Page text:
The New Year is upon us and that means so, too, is the spate of posts about resolutions. How to make them, why you should make them (or not), and how to stick to the ones you make. For the more linear thinkers, the ubiquitous Excel spreadsheet planners are offered by generous souls all over the web. For creative types, planners exist for you (me), too. Many resources are free. Check out the ones offered by Charlie Gilkey or Susannah Conway as examples. Maybe one of these planners will work for you.
Sit down within the space of a few quiet moments or hours; think about what you want your life to look like in February and May and November. Jot it all down in ink to make it stick. Approach 2012 the same way you would any list. Decide what you want to accomplish, write it down, and make it so.
But, wait! Screech! Reverse!
Your life is not a friggin’ to-do list of tasks and goals. Your life at its most rich and rewarding is an organic journey, an opportunity to nurture your whims, a path without a destination to travel. In fact, life lived as it unfolds–without so damn much exertion–is a life to consider, and one that I suggest you try. Instead of striving for resolution, I propose evolution. Resolve to evolve. Be, rather than do.
Instead of front-loading a bunch of crap onto your days, as if you are a walking carbon checklist, perhaps you might try building in some room for rumination, some time for tinkering, and some space for spacing out. Yes, I am suggesting that you spend at least some of your days in 2012 without a plan! Crazy-talk to some of you, I know, but consider this your opportunity, a big shiny permission slip, to live without constraint—even if it’s just occasionally. Don’t worry, your list will still be there if you want it.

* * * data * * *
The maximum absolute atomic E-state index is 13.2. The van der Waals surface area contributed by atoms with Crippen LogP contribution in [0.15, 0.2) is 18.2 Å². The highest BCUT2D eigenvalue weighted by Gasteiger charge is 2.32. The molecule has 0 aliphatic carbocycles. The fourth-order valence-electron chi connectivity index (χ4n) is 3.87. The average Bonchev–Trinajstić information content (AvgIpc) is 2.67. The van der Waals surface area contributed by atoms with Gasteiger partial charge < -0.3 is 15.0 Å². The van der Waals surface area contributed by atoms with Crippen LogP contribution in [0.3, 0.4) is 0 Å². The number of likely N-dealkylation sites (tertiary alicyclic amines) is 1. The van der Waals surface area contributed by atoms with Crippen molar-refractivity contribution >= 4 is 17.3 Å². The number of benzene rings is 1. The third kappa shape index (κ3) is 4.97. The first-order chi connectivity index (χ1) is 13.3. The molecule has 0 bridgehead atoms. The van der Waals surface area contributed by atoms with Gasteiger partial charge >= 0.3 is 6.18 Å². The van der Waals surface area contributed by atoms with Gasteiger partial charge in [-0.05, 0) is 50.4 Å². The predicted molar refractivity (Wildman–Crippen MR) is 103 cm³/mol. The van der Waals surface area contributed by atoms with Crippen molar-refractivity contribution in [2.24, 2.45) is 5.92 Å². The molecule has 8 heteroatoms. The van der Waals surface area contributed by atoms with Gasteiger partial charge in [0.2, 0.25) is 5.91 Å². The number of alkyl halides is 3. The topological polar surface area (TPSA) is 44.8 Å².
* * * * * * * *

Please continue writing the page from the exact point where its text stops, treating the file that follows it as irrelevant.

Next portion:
What, you wonder, would that look like? How would you spend your time? Maybe you aren’t even sure what you want to do with your life. No, not what you think you should want, but what you really want to do. I am not anti-goal-setting, I think goals, like anything, are best if approached without fanaticism. Feverish pursuit of the future blinds us to the gorgeous-sexy-goodness of the now.
And lest you think that I think you are independently wealthy and don’t need to work to pay the bills, I don’t. Most of us do need to work to sustain ourselves, and often there is little flexibility within our workday, especially when working for others. But the remaining hours of the day, at least eight of them, after you knock off the other eight with good quality sleep, can be yours. Yes, they can. You get to decide (unless you are a 6-year-old reading this, then I suggest you go outside and play, but ask your mother first) how to use them.
Consider: How much time do you squander away in front of the telly? Arguing? Gossiping? Shopping for crap you don’t need? Comparing yourself and your success (or lack thereof) to that of others? If you engage in even one of these activities throughout your week, you could free up at least a few hours (or more) if you just stop it. Now.
A new year gives us a point of reference for a new start. Each hour is a new hour. Each day is a chance to start fresh. How are you going to evolve in 2012? How will you get closer to living your life authentic?